Stroke rehabilitation (rehab) is training and therapy to help you learn to do everyday things you can no longer do since your stroke. The focus will depend on how the stroke has affected your ability to do the things you want and need to do.
Rehab begins in the hospital. It starts as soon as possible after the stroke. You will have a team of doctors, nurses, and therapists to help you relearn daily activities, such as eating, bathing, and dressing. You also may need help to learn how to walk or talk again. If the stroke damaged your memory, you will learn ways to improve it.
You will recover faster if you begin rehab soon after the stroke and do a little every day. Most rehab programs offer at least 3 hours of therapy a day, 5 or 6 days a week. But even with rehab, you may not be able to do all the things you could before the stroke.
You will need medicines to prevent another stroke. Your doctor may prescribe other medicines to lower high blood pressure and cholesterol. You may also be given medicines to help manage pain, sleep problems, or depression.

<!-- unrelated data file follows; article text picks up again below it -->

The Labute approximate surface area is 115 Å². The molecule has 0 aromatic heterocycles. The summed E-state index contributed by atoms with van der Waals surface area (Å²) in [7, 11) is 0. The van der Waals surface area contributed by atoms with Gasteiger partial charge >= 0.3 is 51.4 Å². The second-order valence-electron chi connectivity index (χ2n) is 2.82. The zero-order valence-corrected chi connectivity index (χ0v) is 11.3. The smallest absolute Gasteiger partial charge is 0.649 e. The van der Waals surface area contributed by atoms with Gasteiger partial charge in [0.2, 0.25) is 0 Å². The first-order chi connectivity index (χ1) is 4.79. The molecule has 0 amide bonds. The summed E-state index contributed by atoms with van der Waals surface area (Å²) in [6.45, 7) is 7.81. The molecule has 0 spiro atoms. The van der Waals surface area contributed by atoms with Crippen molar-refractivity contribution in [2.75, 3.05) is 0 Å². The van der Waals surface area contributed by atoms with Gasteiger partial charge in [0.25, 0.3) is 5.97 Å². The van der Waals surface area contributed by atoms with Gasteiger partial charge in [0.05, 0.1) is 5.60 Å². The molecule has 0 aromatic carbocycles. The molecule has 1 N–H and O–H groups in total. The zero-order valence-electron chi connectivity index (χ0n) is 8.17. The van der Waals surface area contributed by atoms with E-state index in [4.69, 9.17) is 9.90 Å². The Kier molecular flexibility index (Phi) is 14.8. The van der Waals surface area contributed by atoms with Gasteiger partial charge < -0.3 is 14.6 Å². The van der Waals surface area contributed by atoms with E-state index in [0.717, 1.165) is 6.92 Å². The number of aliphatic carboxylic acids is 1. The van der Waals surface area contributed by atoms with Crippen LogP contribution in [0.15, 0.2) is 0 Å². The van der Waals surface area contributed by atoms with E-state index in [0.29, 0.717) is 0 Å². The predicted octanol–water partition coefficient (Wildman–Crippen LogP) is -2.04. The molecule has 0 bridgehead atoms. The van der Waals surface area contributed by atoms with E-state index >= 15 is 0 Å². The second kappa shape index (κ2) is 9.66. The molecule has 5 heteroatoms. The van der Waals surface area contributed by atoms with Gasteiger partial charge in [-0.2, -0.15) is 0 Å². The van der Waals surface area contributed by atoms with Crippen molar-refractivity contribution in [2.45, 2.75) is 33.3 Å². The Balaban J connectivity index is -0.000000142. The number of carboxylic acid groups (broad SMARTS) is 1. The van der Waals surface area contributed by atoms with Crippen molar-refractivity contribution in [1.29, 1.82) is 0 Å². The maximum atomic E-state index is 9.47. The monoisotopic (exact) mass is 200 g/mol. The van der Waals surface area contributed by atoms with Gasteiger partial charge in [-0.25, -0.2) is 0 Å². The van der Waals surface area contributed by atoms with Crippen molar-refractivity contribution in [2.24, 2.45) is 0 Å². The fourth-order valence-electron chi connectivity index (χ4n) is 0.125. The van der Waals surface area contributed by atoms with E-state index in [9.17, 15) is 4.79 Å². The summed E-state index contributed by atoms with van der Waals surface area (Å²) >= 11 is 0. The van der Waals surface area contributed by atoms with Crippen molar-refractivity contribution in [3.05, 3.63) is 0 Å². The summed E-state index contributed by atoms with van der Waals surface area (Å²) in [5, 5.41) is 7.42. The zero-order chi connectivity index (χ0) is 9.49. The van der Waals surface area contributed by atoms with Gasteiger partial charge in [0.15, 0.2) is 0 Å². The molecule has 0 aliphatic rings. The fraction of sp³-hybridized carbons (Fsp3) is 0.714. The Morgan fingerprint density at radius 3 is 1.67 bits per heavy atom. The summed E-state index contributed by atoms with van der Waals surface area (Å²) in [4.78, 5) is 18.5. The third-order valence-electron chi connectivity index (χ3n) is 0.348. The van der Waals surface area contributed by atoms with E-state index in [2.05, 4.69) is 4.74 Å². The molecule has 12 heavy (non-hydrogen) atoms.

Follow-up care is a key part of your treatment and safety. Be sure to make and go to all appointments, and call your doctor or nurse call line if you are having problems. It's also a good idea to know your test results and keep a list of the medicines you take.
Call 911 anytime you think you may need emergency care. For example, call if:
Call your doctor or nurse call line now or seek immediate medical care if:
Watch closely for changes in your health, and be sure to contact your doctor or nurse call line if:
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Current as of:
June 4, 2016
E. Gregory Thompson, MD - Internal Medicine
& Adam Husney, MD - Family Medicine
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